That data revealed that inheriting any of the 20 variants that influenced A1c levels by raising blood glucose increased the risk of developing type 2 diabetes by around 5 percent per inherited variant. While the ability of these variants to predict future diabetes was similar in those of European, Asian and African ancestry, the influence of variants on the ability to diagnose diabetes by A1c testing was significantly different in African Americans. This difference was attributable to one specific variant in a gene called 6GPD, which is located on the X chromosome and codes for an important red blood cell protein.

This 6GPD variant, which has been seen only in individuals of African ancestry, impairs function of the 6GPD protein, can shorten the lifespan of red blood cells and thereby can reduce A1c independent of blood sugar levels. Individuals with the G6PD variant could have apparently normal A1c results despite chronically elevated blood sugar. The research team estimates that the variant - which is relatively common in individuals of African ancestry, affecting about 11 percent - could lead to missing a diabetes diagnosis in around 660,000 African Americans in the U.S. The presence of the 6GPD gene on the X chromosome means that inheriting only a single variant copy would be required to produce misleading A1c results in men, while two copies of the variant gene would be needed to do so in women, who have two copies of the X chromosome.

"Knowing whether African American individuals carry this gene variant would help reduce the underdiagnosis of type 2 diabetes in a population in which diabetes is known to be disproportionately common and devastating," says Meigs, who is a professor of Medicine at Harvard Medical School. "We now plan to directly study, rather than estimate, the impact of A1c genetics on type 2 diabetes diagnosis in different minority communities to determine the correct diagnostic A1c thresholds for different ancestry groups. We also plan to look for other clinically important variants associated with A1c in the gene regions we have discovered."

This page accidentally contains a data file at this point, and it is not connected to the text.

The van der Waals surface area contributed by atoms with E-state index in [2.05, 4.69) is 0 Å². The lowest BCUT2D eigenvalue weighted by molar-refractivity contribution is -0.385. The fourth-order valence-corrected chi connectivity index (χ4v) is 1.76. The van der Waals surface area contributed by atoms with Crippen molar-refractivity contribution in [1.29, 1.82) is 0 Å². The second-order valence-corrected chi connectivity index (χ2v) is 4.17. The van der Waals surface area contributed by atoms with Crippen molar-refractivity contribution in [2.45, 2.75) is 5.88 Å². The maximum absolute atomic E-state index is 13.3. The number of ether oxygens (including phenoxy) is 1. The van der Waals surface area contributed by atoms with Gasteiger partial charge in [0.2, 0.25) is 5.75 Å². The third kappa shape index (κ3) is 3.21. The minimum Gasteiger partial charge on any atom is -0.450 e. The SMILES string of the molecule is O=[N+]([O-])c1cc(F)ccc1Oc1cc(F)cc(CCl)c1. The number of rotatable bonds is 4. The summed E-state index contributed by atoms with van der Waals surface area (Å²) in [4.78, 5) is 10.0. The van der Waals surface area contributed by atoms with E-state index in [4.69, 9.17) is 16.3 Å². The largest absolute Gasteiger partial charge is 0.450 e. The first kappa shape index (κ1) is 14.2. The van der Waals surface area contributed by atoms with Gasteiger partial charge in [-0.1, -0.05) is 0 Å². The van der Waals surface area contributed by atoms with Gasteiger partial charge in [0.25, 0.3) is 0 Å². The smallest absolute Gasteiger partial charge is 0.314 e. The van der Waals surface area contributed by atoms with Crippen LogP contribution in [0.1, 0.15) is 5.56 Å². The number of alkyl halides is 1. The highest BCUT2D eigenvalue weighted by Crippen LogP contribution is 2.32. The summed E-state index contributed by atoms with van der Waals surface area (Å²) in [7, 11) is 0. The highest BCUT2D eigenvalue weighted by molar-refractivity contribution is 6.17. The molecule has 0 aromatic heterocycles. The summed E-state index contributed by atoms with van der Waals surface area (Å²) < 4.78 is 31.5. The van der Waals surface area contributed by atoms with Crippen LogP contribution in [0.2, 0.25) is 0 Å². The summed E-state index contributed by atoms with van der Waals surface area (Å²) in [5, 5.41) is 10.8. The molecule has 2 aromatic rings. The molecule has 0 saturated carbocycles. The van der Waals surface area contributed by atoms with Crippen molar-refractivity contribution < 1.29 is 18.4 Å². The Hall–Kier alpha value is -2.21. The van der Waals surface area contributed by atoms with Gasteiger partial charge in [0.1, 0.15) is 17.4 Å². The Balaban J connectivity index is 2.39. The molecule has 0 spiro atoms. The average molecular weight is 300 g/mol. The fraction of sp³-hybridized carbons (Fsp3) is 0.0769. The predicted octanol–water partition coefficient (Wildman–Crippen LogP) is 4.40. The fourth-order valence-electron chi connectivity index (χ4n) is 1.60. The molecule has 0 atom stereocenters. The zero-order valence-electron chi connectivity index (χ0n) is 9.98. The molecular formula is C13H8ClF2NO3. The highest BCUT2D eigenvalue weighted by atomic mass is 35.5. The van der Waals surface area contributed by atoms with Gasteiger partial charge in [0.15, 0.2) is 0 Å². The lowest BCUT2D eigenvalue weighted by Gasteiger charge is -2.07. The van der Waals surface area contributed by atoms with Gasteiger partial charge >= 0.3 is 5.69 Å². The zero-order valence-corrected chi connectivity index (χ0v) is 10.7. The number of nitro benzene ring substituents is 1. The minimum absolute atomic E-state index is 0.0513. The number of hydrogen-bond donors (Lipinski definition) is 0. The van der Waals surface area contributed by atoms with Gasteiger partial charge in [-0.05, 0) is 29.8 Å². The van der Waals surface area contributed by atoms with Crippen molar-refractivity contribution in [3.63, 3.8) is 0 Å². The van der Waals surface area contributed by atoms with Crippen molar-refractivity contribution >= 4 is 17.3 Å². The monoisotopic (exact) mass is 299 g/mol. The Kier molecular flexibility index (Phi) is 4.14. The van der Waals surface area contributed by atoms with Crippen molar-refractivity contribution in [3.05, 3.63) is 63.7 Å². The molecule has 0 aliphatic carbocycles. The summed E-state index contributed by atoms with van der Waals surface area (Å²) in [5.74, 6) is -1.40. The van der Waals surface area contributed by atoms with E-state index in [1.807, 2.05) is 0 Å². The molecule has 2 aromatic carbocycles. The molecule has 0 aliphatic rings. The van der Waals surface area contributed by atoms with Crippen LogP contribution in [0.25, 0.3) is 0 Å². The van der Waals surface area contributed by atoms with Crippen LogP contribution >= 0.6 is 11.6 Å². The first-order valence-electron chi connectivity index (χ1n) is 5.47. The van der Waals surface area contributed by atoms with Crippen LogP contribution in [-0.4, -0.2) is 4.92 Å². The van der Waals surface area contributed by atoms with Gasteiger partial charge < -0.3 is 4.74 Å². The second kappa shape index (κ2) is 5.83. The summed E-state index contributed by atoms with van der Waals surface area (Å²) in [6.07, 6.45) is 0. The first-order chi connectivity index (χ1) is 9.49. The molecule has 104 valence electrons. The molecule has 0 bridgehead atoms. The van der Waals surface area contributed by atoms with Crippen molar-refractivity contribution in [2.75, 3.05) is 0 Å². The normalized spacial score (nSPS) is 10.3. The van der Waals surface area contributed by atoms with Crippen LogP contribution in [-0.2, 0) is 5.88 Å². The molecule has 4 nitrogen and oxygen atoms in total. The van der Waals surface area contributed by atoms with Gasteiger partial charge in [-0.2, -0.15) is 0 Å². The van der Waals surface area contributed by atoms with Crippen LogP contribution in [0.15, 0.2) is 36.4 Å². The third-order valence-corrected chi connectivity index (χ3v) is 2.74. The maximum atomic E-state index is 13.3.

Inês Barroso, PhD, of the Wellcome Trust Sanger Institute, UK, is co-corresponding author of the PLOS Medicine paper; and the co-lead authors are Eleanor Wheeler, PhD, Wellcome Trust Sanger Institute, and Aaron Leong, MD, MGH General Internal Medicine. Support for the study includes grants from the National Institutes of Health, the American Diabetes Association and the Wellcome Trust.

Massachusetts General Hospital, founded in 1811, is the original and largest teaching hospital of Harvard Medical School. The MGH Research Institute conducts the largest hospital-based research program in the nation, with an annual research budget of more than $850 million and major research centers in HIV/AIDS, cardiovascular research, cancer, computational and integrative biology, cutaneous biology, genomic medicine, medical imaging, neurodegenerative disorders, regenerative medicine, reproductive biology, systems biology, photomedicine and transplantation biology. The MGH topped the 2015 Nature Index list of health care organizations publishing in leading scientific journals and earned the prestigious 2015 Foster G. McGaw Prize for Excellence in Community Service. In August 2017 the MGH was once again named to the Honor Roll in the U.S. News & World Report list of "America's Best Hospitals."